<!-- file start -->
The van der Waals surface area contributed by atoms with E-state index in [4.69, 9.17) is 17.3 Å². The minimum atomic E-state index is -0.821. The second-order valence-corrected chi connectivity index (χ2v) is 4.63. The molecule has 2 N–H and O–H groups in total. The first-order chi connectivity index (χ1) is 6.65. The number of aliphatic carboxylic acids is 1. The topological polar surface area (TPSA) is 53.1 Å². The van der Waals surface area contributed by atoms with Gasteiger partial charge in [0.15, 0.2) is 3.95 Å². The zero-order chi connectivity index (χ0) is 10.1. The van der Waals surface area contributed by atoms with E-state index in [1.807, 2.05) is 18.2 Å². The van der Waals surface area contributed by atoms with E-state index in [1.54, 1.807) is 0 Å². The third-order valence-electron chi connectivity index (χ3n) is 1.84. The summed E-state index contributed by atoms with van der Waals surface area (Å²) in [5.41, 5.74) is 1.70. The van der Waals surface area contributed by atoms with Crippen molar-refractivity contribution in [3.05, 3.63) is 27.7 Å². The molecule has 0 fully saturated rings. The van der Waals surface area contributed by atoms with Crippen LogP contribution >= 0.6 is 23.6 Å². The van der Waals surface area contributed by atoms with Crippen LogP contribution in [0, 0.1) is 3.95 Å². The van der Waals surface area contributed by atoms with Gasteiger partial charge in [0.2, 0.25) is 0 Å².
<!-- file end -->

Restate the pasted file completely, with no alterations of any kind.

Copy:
The van der Waals surface area contributed by atoms with E-state index in [4.69, 9.17) is 17.3 Å². The minimum atomic E-state index is -0.821. The second-order valence-corrected chi connectivity index (χ2v) is 4.63. The molecule has 2 N–H and O–H groups in total. The first-order chi connectivity index (χ1) is 6.65. The number of aliphatic carboxylic acids is 1. The topological polar surface area (TPSA) is 53.1 Å². The van der Waals surface area contributed by atoms with Gasteiger partial charge in [0.15, 0.2) is 3.95 Å². The zero-order chi connectivity index (χ0) is 10.1. The van der Waals surface area contributed by atoms with E-state index in [1.807, 2.05) is 18.2 Å². The van der Waals surface area contributed by atoms with E-state index in [1.54, 1.807) is 0 Å². The third-order valence-electron chi connectivity index (χ3n) is 1.84. The summed E-state index contributed by atoms with van der Waals surface area (Å²) in [5.41, 5.74) is 1.70. The van der Waals surface area contributed by atoms with Crippen molar-refractivity contribution in [3.05, 3.63) is 27.7 Å². The molecule has 0 fully saturated rings. The van der Waals surface area contributed by atoms with Crippen LogP contribution >= 0.6 is 23.6 Å². The van der Waals surface area contributed by atoms with Crippen LogP contribution in [0, 0.1) is 3.95 Å². The van der Waals surface area contributed by atoms with Gasteiger partial charge in [0.2, 0.25) is 0 Å².